Are You Chronically Busy? Here's Why That's a Problem

Why are we all so busy these days? We all know it’s happening, but most people seem unable to give it up. It’s a curious phenomenon in American work culture: people are almost proud of being busy, of working extra hours, of running themselves ragged. It’s become trendy to be chronically busy—and that’s a problem. Instead of spending time with family, exercising, or enjoying our lives, we’re running from appointment to appointment and having to schedule outings with friends weeks in advance (if at all). Some people are so busy that they develop behavior don’t even know how to deal with downtime. If you’re chronically busy, you may wish your schedule had more free time, but you’re probably not taking steps to make it happen. Let’s take a look at the dark side of always having something to do.


Your Health Will Suffer

Stress is not kind to your body, and if you’re chronically busy, you’re more than likely also chronically stressed out. Besides the fact that many people who are too busy don’t sleep enough, get enough exercise, and eat a poor diet, doctors have linked stress to many different health problems. Insomnia, depression, headaches, and a greater risk for heart attacks are just some of the ways your health can suffer if you’re constantly under stress. In addition, many people are stress eaters, which can cause weight gain and related health problems.


You Won’t Work Efficiently

While it might seem that working extra hours or spending time getting errands and chores done is time well spent, you’re likely not performing at peak levels if you’re always busy. Multitasking is one culprit. One study out of the University of Michigan showed that switching tasks midway through increases the time it takes to complete not only the first task, but the second as well—by 25%. That’s a lot of lost productivity on its own. Add to that sleep deprivation or insufficient exercise, and productivity and focus drops even more. That’s time lost that could be spent on self-care or other important activities.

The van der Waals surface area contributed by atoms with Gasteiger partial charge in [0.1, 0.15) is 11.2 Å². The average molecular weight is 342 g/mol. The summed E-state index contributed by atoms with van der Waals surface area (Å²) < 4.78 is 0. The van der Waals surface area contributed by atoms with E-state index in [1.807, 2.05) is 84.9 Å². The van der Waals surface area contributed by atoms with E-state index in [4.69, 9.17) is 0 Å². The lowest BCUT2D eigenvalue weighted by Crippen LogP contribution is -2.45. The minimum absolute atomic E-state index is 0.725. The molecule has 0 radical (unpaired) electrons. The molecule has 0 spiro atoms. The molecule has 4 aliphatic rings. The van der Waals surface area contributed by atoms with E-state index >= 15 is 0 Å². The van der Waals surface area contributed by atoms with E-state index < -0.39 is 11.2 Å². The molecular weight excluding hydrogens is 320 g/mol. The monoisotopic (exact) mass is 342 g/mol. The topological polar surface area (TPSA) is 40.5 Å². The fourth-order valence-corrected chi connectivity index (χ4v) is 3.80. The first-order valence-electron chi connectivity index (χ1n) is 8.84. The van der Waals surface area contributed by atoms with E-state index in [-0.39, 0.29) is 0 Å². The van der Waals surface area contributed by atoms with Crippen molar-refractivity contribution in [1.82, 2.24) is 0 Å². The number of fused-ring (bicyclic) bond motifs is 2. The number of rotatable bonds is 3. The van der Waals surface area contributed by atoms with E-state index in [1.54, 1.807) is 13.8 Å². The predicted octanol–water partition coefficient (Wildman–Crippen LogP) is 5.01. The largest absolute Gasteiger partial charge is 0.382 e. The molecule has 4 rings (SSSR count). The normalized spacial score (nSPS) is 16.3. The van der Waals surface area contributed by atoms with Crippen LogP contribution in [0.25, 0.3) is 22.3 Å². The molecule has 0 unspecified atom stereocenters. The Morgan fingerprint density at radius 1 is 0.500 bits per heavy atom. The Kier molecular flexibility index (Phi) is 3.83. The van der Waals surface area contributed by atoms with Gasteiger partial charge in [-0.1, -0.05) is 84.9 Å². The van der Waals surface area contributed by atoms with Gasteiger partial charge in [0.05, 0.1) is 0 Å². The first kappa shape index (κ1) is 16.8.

You’ll Miss Important Experiences

The sign of a successful manager or employee is knowing when to say no. For example, when you try to do everything, nothing takes on the importance that it should. You won’t prioritize the important things in life, and instead, try to prioritize everything—which you don’t have time for. Are you writing work emails at your son’s baseball game? Or worrying about how clean the house is instead of taking time to make plans with friends? If you say yes to everything, you’re probably saying no to a lot of enriching experiences. When you think about what’s most important in life, is it working until midnight, after everyone else has signed out for the night? Or is it investing in your life and relationships?


Why Are You Too Busy?

What’s interesting about the current culture of busyness in the United States is that it doesn’t seem to be a problem in most other countries. Life is on a slower pace, and people take more vacation time to relax and enjoy themselves.

If you’re too busy all the time, it’s important to think about why. Is working extra hours helping your career? Does saying yes to everything benefit you and help you lead a richer life? Many people try to please everyone else at their own expense, increasing stress levels exponentially by never saying no to a request.

Some people also use chronic busyness to avoid certain things in life. If you’re scared of intimacy, success, or your own reality, you may be filling your hours to avoid having to think about what’s really going on in your life.


Getting Help

The good news about chronic busyness is that you can start working on the problem right away. Write down all your obligations, and really study where you’re spending the most time. Which of those tasks could you give less attention to? What areas need more attention? Many people don’t spend enough time with family, prioritizing sleep, or pursuing athletic activities that can promote mental skills, overall health, well-being and productivity.

If you’re too busy, it’s probably going to take some work to correct the problem. You can’t just decide to stop being busy and magically have more free time. You have to make a conscious effort, and you may need to get help if you’re struggling. In many cases, overscheduling and overworking are rooted in deeply held beliefs that can be a challenge to overcome. You might want to consider working with a social or mental health professional if you’re having trouble changing your busy lifestyle. It may take a lot of work to break through your past patterns, but the rewards are worth the struggle in the end. 

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